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Author: Mark W. Theisen
July 31st 2011 -  SPEEDWAY, INDIANA July 31, 2011:   The 18th running of the Brickyard 400 at the Indianapolis Motor Speedway came down to a fuel mileage race and at the checkered flag it was Paul Menard holding off the fast closing Jeff Gordon to win his first NASCAR Sprint Cup race at the track that his father and home improvement center magnate, John, tried to win at for 35 years as an Indy car owner and sponsor and a stock car team sponsor.

     Menard thus becomes the first Wisconsin driver to win the Brickyard and joins Dave Marcis, Matt Kenseth, who finished fifth today, and the late Alan Kulwicki as winners in the premier NASCAR Sprint Cup Series.

     The race started under sunny 90 degree temperature weather with Kasey Kahne jumping from his second starting position to lead pole sitter David Ragan at the end of the first lap and he began to pull away from the rest of the field almost at will building a quick 25 car length lead before the end of the fifth lap.

     By the 10th lap Kahne built a 3.166 second lead over Ragan, A.J. Allmendinger, Gordon, Jimmie Johnson and Kenseth.

     10 laps later the lead was over 4 seconds as Kahne’s Toyota was the early class of the field and by the 25th lap teams were already preparing for green flag pit stops with Kahne being the first of the top five to stop giving the lead to Gordon who pitted a lap later giving the lead to Kenseth who gave way to Landon Cassill before the lead cycled back to Kahne, who now had a 8 second lead over Gordon after all the stops were completed.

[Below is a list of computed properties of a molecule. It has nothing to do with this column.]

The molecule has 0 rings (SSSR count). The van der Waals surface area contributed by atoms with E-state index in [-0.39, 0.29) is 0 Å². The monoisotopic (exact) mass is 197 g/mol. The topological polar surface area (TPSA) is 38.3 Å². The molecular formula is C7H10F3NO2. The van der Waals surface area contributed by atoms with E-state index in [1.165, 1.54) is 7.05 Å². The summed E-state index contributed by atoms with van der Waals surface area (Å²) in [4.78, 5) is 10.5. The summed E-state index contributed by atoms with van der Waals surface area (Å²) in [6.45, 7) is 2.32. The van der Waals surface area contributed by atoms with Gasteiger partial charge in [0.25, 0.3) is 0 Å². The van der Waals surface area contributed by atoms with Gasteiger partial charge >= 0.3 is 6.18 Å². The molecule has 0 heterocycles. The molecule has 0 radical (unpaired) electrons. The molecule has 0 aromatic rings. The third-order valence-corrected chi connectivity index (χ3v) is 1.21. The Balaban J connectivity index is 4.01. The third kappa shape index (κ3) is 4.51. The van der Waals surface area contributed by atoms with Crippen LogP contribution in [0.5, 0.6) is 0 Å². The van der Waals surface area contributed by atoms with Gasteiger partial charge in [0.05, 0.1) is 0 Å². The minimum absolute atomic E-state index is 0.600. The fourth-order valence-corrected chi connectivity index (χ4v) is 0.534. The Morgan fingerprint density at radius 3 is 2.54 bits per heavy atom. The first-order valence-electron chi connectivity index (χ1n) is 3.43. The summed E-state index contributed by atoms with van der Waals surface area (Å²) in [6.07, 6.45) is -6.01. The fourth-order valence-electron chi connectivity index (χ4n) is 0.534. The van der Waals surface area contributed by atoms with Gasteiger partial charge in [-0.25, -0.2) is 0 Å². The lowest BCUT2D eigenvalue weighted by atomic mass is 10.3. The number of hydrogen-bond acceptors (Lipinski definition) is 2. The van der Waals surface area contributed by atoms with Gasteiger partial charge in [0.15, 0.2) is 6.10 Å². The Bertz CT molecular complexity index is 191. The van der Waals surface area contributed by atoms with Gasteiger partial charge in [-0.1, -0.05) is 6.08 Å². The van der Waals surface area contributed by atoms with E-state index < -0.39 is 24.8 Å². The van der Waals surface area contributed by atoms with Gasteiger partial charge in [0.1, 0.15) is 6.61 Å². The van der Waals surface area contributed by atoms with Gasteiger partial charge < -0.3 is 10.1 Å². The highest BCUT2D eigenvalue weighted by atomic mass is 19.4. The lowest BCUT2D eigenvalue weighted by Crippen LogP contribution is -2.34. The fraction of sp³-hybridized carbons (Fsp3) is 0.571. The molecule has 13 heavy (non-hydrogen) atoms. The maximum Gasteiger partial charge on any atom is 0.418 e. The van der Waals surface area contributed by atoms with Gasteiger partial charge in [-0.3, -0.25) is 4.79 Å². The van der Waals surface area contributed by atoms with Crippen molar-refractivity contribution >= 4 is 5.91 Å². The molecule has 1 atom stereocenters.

That huge advantage was wiped out on lap 34 when the yellow flag waived for the first time for debris spotted on the back straightaway.  The top five, having just made a pit stop, elected to stay on the track with the balance of the field coming back into the pits for some fuel only stops while some took two and others all four tires as teams began to plot their race strategy.

     Kahne led Gordon, Johnson, Mark Martin and Juan Pablo Montoya on the restart and was able to keep the talent quartet behind him as the caution came out on lap 51 when David Reutimann hit the SAFER Barrier in turn 3 after a tire came apart as he entered the turn.

    Wholesale pit stops followed as Menard suffered an early race set back after hitting a tire on his pit stop forcing him to restart the race at the end of the longest line of cars.